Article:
It’s not surprising Richard Sherman is highly motivated to play the Seattle Seahawks.
What’s a little unexpected is the reason.
Sherman, who is known for carrying a boulder on his shoulder throughout his entire career, isn’t entering this week with fire and brimstone for the team that released him while he was recovering from an Achilles tear in 2018.
He isn’t thinking about the Seahawks receivers the same he famously did about former 49er Michael Crabtree, when Seattle and 49ers formed the NFL’s best rivalry earlier this decade. Don’t expect him to tell a sideline reporter about how “sorry” D.J. Metcalf and Tyler Lockett are — or give a choking gesture toward Pete Carroll and the opposing sideline if the 49ers win.
“It’s another game,” Sherman said, calmly, this week. “It’s a division game. It’s definitely more meaningful in that respect. Because a division game, you got a win if you make the playoffs and if you want to have a home game, you want to win your division. So it’s definitely meaningful in that respect. But, to me, that’s about it.”
Sherman was in a different mode ahead of the unbeaten 49ers’ biggest game of the year.
He wasn’t telling the doubters to continue questioning San Francisco’s top-ranked defense as he did after beating the Rams last month. His comments about quarterback Russell Wilson didn’t garner any headlines like the ones generated when ESPN reported before the 2017 season Sherman believed Wilson received preferential treatment from the coaching staff while the defense was the backbone of those Super Bowl teams.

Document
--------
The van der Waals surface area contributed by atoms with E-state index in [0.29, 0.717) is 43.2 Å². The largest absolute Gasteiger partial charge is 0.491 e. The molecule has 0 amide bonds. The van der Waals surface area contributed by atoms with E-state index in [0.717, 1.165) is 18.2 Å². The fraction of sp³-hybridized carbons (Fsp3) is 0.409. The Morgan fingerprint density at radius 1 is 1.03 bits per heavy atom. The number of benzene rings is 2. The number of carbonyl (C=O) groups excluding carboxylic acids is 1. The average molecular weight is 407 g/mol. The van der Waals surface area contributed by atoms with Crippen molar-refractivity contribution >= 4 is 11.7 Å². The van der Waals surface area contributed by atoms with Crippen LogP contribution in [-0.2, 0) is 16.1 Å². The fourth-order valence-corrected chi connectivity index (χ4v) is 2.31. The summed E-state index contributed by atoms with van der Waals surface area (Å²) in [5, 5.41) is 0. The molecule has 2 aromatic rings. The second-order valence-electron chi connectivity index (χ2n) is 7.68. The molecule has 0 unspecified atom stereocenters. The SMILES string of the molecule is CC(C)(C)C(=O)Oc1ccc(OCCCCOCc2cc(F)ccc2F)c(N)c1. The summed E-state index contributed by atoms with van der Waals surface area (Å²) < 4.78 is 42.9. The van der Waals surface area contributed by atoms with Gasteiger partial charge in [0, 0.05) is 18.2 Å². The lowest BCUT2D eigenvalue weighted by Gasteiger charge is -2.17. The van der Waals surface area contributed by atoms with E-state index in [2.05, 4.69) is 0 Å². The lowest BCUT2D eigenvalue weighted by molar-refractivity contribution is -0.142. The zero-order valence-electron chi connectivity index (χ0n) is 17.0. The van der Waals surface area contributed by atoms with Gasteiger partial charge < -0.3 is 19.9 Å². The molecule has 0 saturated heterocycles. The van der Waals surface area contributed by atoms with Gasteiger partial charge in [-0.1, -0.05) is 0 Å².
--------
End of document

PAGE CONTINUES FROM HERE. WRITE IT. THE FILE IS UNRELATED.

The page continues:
“He’s making great throws. His receivers are catching them,” Sherman said. “Him and Lockett have a great connection. They’re doing a hell of a job. They’ve been efficient. They’ve won some close games. They’ve battled through and he’s been a big reason.”
Wislon, Sherman keep drama down
Wilson is also playing nice, which is to be expected.
“I know not to go over there too much,” Wilson told Seattle reporters this week. “He’s as good as it gets over there. Got a lot of respect for Sherman and how he plays the game.”
No, this isn’t a week for drama. At least not for Sherman toward his old team — and not for the Seahawks toward the All-Pro cornerback.
Instead, Sherman is using the last game against the Arizona Cardinals as fuel.
San Francisco’s defense on Halloween nearly surrendered the lead against the Cardinals and upstart quarterback Kyler Murray, who had the best game of his rookie season against the 49ers No. 1-ranked pass defense. The 357 yards were the most Sherman’s defense allowed all season.
Eighty-eight yards came on a fourth-quarter touchdown in which Sherman and safety Jimmie Ward took poor angles, allowing rookie Andy Isabella to scream through the secondary to a touchdown.
“The 90-yard play is the one that just made me so darn upset because it’s just a combination of things that happened and that’s the one that just makes everything look like it was a really bad day,” defensive coordinator Robert Saleh said. “Were we our best? Absolutely not. Can we be a lot better? Absolutely.”